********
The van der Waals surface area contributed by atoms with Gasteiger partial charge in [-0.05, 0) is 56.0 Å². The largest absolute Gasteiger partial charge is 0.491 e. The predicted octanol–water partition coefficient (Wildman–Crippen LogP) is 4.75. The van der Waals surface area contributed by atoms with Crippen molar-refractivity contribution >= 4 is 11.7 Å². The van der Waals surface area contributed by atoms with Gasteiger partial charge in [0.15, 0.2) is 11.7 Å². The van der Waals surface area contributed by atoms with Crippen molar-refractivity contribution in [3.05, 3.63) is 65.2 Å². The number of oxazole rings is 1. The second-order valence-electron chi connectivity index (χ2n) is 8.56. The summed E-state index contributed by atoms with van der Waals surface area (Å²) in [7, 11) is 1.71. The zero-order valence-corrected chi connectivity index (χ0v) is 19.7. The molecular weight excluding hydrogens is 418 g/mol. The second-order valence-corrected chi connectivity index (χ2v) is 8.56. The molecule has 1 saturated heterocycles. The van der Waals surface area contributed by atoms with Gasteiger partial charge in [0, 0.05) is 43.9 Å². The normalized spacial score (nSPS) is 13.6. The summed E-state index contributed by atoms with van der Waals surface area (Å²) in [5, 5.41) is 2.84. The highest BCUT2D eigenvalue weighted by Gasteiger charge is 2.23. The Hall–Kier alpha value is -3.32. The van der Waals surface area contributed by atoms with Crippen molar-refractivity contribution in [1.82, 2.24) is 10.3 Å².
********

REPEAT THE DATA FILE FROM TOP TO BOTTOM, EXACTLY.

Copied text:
The van der Waals surface area contributed by atoms with Gasteiger partial charge in [-0.05, 0) is 56.0 Å². The largest absolute Gasteiger partial charge is 0.491 e. The predicted octanol–water partition coefficient (Wildman–Crippen LogP) is 4.75. The van der Waals surface area contributed by atoms with Crippen molar-refractivity contribution >= 4 is 11.7 Å². The van der Waals surface area contributed by atoms with Gasteiger partial charge in [0.15, 0.2) is 11.7 Å². The van der Waals surface area contributed by atoms with Crippen molar-refractivity contribution in [3.05, 3.63) is 65.2 Å². The number of oxazole rings is 1. The second-order valence-electron chi connectivity index (χ2n) is 8.56. The summed E-state index contributed by atoms with van der Waals surface area (Å²) in [7, 11) is 1.71. The zero-order valence-corrected chi connectivity index (χ0v) is 19.7. The molecular weight excluding hydrogens is 418 g/mol. The second-order valence-corrected chi connectivity index (χ2v) is 8.56. The molecule has 1 saturated heterocycles. The van der Waals surface area contributed by atoms with Gasteiger partial charge in [0, 0.05) is 43.9 Å². The normalized spacial score (nSPS) is 13.6. The summed E-state index contributed by atoms with van der Waals surface area (Å²) in [5, 5.41) is 2.84. The highest BCUT2D eigenvalue weighted by Gasteiger charge is 2.23. The Hall–Kier alpha value is -3.32. The van der Waals surface area contributed by atoms with Crippen molar-refractivity contribution in [1.82, 2.24) is 10.3 Å².